Thursday, July 15, 2010

Splitting the national securities regulator: part II

A follow-up here on the big, juicy national securities regulator story. OK, maybe not so exciting. But a fascinating little political power struggle lies within the issue, which is why we are interested. That struggle that is being fed by the Harper government is on the issue of where the new head office of the Canadian Securities Regulatory Authority (CSRA) should be.

A Globe editorial weighed in yesterday on that issue. They view the planned splitting of the regulator's offices across the country as just not on:
The rest of Canada – beyond Bay Street, that is – will not be deceived by the tokenistic gestures of a securities commission with no physical centre. The CSRA should have an avowed head office in Toronto.
A university centre has also released a new study on the national securities regulator, they support putting the regulator in Toronto:
In the wake of a blueprint for the new regulator released Tuesday by the Canadian Securities Transition Office, which dodged the question of a head office locale, the Mowat Centre for Policy Innovation at the University of Toronto’s School of Public Policy and Governance weighed in with a new study.

The 13-page report concluded “that in order to deliver the full benefits of a national regulator, regulatory authority and capacity should be concentrated in a ‘legitimate’ head office in Toronto, where market activity is concentrated.”
And here's the Star:

In summary, the proposed “national” regulator might not be much better than what we have today. “The federal government has opted to allow regional politics to trump good policy,” says Josh Hjartarson of the University of Toronto’s Mowat Centre.

Ottawa needs to take this plan back to the drawing board to create a more robust regulator with a real head office, preferably in Toronto.

And the Sun:
Obviously, the logical place is Toronto, the financial capital of Canada, home of the country’s largest stock market and the third largest in North America, after New York and Chicago. [...]

This is as dumb as a bag of hammers, since the whole idea is to have one national regulator instead of the existing 13 provincial and territorial ones.

Scrapping those offices and then creating up to 13 new regional offices representing a national regulator, would defeat the whole purpose of having one regulator. It would be a purely political decision and an utterly absurd one.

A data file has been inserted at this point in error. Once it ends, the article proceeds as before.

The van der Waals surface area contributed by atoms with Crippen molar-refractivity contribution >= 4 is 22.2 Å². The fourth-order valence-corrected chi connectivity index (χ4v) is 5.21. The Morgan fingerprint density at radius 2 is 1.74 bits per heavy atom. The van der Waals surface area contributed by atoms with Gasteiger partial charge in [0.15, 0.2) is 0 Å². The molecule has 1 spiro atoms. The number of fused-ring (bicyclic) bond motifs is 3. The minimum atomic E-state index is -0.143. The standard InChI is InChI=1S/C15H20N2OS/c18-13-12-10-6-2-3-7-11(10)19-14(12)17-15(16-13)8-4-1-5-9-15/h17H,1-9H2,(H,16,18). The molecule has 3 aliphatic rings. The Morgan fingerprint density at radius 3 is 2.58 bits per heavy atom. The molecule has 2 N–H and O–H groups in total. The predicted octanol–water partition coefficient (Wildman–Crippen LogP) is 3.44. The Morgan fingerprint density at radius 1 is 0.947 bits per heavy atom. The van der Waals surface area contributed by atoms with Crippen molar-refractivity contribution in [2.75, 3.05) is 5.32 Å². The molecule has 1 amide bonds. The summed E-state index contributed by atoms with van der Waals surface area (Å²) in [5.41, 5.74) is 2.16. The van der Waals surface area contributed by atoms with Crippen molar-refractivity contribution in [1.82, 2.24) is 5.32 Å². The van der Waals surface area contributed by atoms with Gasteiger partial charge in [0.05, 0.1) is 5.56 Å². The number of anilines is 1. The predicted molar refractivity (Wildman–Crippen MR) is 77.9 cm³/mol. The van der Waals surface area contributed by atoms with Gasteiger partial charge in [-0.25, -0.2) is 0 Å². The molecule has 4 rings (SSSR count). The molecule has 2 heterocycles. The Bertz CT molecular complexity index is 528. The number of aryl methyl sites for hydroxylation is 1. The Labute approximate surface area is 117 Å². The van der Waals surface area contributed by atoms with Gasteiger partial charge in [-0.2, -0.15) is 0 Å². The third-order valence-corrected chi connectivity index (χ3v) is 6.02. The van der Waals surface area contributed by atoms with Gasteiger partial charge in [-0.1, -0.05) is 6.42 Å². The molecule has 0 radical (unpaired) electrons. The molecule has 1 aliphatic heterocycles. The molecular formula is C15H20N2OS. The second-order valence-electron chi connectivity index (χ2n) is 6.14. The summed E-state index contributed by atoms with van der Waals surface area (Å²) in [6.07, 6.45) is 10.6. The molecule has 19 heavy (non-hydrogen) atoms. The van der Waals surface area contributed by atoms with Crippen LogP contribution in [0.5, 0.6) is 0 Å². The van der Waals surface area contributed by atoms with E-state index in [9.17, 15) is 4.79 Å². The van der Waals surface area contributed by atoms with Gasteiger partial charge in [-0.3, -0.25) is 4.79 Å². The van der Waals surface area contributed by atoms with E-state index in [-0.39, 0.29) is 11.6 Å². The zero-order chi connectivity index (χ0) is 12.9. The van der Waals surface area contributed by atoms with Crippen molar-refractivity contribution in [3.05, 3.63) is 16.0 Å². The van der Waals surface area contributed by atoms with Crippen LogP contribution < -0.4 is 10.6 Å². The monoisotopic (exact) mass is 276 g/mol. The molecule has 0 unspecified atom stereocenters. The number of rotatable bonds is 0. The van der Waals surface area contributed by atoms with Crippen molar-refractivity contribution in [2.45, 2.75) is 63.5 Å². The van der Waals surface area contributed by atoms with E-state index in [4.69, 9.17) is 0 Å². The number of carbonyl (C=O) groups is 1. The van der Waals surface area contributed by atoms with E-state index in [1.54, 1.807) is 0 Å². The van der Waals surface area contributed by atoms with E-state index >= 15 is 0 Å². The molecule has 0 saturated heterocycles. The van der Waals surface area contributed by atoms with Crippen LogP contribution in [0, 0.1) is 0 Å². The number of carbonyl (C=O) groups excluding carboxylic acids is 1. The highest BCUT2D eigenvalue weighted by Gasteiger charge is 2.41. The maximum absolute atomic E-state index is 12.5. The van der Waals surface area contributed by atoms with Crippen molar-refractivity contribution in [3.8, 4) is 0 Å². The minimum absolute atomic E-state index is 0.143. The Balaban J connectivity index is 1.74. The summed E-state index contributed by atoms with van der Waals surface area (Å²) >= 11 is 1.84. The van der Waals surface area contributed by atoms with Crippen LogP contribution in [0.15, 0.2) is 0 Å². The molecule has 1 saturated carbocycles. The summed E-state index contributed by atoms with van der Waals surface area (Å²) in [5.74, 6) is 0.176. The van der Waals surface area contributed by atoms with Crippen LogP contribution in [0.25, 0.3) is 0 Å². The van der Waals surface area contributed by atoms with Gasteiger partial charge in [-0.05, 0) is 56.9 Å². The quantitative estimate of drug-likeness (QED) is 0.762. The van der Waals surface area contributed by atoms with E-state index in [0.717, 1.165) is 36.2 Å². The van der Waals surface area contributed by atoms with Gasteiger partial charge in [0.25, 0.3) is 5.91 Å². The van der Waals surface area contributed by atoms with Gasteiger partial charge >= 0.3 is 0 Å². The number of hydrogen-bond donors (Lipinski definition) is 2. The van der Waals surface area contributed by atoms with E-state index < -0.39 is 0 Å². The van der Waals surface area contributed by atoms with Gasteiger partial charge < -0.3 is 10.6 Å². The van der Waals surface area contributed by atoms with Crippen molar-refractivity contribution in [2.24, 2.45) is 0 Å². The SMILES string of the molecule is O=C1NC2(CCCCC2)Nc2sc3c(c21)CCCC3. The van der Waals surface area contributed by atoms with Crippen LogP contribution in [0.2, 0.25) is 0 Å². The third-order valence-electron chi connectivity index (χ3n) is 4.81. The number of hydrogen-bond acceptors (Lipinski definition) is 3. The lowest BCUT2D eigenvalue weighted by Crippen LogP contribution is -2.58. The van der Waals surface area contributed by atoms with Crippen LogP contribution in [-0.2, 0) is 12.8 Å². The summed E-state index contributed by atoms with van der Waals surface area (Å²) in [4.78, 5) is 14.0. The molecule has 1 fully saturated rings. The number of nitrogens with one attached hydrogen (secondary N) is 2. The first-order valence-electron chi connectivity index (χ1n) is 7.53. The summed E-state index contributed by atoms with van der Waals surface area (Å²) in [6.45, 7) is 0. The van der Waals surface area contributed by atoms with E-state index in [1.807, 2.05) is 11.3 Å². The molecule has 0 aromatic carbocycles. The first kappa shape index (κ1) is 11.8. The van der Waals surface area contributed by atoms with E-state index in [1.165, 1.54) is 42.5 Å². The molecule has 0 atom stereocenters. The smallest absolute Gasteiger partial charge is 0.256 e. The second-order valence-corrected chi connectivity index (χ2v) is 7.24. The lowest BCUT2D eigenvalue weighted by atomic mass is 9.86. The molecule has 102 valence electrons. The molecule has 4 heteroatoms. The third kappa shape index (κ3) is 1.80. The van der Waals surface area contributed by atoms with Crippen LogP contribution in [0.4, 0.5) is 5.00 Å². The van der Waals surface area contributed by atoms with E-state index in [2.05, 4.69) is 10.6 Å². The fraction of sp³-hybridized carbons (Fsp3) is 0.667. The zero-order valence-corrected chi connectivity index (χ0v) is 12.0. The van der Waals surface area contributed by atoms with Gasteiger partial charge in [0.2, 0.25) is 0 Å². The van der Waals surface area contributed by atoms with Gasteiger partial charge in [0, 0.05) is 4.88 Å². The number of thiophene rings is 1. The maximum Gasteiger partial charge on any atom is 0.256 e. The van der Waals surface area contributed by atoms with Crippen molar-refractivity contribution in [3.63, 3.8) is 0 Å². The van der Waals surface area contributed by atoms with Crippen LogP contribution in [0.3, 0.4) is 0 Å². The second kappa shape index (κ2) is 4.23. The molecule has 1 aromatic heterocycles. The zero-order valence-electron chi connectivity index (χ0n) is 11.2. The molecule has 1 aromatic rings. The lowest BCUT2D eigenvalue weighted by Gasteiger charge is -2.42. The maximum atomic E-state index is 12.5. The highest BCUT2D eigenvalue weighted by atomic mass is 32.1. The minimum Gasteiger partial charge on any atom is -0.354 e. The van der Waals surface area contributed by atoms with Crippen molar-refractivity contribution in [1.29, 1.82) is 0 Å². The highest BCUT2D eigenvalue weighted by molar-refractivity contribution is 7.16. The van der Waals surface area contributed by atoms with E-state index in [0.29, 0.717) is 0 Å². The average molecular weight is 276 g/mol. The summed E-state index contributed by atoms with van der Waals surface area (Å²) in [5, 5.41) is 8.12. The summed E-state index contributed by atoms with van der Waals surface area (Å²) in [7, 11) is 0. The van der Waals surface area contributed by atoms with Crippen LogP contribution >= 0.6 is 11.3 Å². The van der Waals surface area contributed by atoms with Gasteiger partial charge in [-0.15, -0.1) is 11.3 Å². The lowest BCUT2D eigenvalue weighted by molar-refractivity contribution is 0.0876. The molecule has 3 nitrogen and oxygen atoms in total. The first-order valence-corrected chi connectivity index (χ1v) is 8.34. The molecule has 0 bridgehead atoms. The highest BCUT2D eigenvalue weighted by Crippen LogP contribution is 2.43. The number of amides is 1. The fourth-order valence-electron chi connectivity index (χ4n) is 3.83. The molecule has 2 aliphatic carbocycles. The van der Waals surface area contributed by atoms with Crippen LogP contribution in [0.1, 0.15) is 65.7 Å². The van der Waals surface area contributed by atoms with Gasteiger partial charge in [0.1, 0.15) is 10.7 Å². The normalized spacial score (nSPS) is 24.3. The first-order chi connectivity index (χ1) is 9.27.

Probably not the last in coming months who will support the same position.

As Benzie's report notes and as we might well imagine with this federal government, Stephen Harper may be the force driving this present reluctance to just do the obvious thing here:
"...Prime Minister Stephen Harper, born and raised in Toronto, told the Commons in May that “as an Albertan, I have no interest in seeing this sector centralized in Toronto.”"
It's understandable that provinces would vie for a head office to be located in their province, that's what they do, premiers are responsible for one territory under their jurisdiction. But it's not understandable when a PM acts like he's got provincial geographical turf to protect. Particularly in a case that's not really close, where there is a clear national choice based on objective facts ("...Toronto, the nation’s financial capital and the third largest banking centre in North America, behind New York and Chicago...").

Even if you give the federal government the benefit of the doubt here and consider that they might be reluctant to choose a head office at this point given that there is a Supreme Court of Canada reference case coming, that they might be holding off until after that occurs...that just doesn't make sense. Alberta and Quebec are going to oppose the federal government's single regulator plan anyway. Besides, Harper certainly doesn't sound like he's just holding off on a choice of a head office, his words say he's decided that it won't be in Toronto. And his planners have proceeded with a blueprint that's giving effect to those words.

This looks like the beginning of a mess that really doesn't need to be, if this government just had it in them to make decisions based on the clear facts before them.